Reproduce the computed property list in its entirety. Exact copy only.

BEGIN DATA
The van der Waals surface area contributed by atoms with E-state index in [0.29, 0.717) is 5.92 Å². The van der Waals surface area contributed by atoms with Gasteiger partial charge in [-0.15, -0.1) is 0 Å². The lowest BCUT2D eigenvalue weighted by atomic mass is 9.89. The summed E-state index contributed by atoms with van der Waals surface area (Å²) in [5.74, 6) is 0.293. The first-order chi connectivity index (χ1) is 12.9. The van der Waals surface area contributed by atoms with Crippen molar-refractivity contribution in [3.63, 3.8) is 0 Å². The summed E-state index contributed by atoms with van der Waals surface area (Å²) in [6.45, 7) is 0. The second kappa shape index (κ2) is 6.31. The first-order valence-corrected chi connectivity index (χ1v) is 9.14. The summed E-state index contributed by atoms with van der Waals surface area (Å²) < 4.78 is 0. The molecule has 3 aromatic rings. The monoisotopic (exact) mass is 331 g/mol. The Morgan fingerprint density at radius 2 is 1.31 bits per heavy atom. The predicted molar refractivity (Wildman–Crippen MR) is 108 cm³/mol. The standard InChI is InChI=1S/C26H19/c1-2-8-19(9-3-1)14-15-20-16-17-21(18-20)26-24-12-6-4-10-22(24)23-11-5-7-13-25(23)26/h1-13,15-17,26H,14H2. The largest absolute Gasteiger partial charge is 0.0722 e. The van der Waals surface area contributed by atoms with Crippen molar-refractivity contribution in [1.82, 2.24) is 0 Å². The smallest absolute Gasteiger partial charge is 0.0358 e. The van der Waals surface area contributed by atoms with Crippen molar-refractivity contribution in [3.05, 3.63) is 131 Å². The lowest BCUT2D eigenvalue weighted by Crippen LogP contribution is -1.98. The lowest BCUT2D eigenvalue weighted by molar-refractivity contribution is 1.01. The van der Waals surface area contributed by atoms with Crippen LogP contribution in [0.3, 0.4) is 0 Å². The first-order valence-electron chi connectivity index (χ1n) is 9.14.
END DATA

The van der Waals surface area contributed by atoms with E-state index in [0.29, 0.717) is 5.92 Å². The van der Waals surface area contributed by atoms with Gasteiger partial charge in [-0.15, -0.1) is 0 Å². The lowest BCUT2D eigenvalue weighted by atomic mass is 9.89. The summed E-state index contributed by atoms with van der Waals surface area (Å²) in [5.74, 6) is 0.293. The first-order chi connectivity index (χ1) is 12.9. The van der Waals surface area contributed by atoms with Crippen molar-refractivity contribution in [3.63, 3.8) is 0 Å². The summed E-state index contributed by atoms with van der Waals surface area (Å²) in [6.45, 7) is 0. The second kappa shape index (κ2) is 6.31. The first-order valence-corrected chi connectivity index (χ1v) is 9.14. The summed E-state index contributed by atoms with van der Waals surface area (Å²) < 4.78 is 0. The molecule has 3 aromatic rings. The monoisotopic (exact) mass is 331 g/mol. The Morgan fingerprint density at radius 2 is 1.31 bits per heavy atom. The predicted molar refractivity (Wildman–Crippen MR) is 108 cm³/mol. The standard InChI is InChI=1S/C26H19/c1-2-8-19(9-3-1)14-15-20-16-17-21(18-20)26-24-12-6-4-10-22(24)23-11-5-7-13-25(23)26/h1-13,15-17,26H,14H2. The largest absolute Gasteiger partial charge is 0.0722 e. The van der Waals surface area contributed by atoms with Crippen molar-refractivity contribution in [1.82, 2.24) is 0 Å². The smallest absolute Gasteiger partial charge is 0.0358 e. The van der Waals surface area contributed by atoms with Crippen molar-refractivity contribution in [3.05, 3.63) is 131 Å². The lowest BCUT2D eigenvalue weighted by Crippen LogP contribution is -1.98. The lowest BCUT2D eigenvalue weighted by molar-refractivity contribution is 1.01. The van der Waals surface area contributed by atoms with Crippen LogP contribution in [0.3, 0.4) is 0 Å². The first-order valence-electron chi connectivity index (χ1n) is 9.14.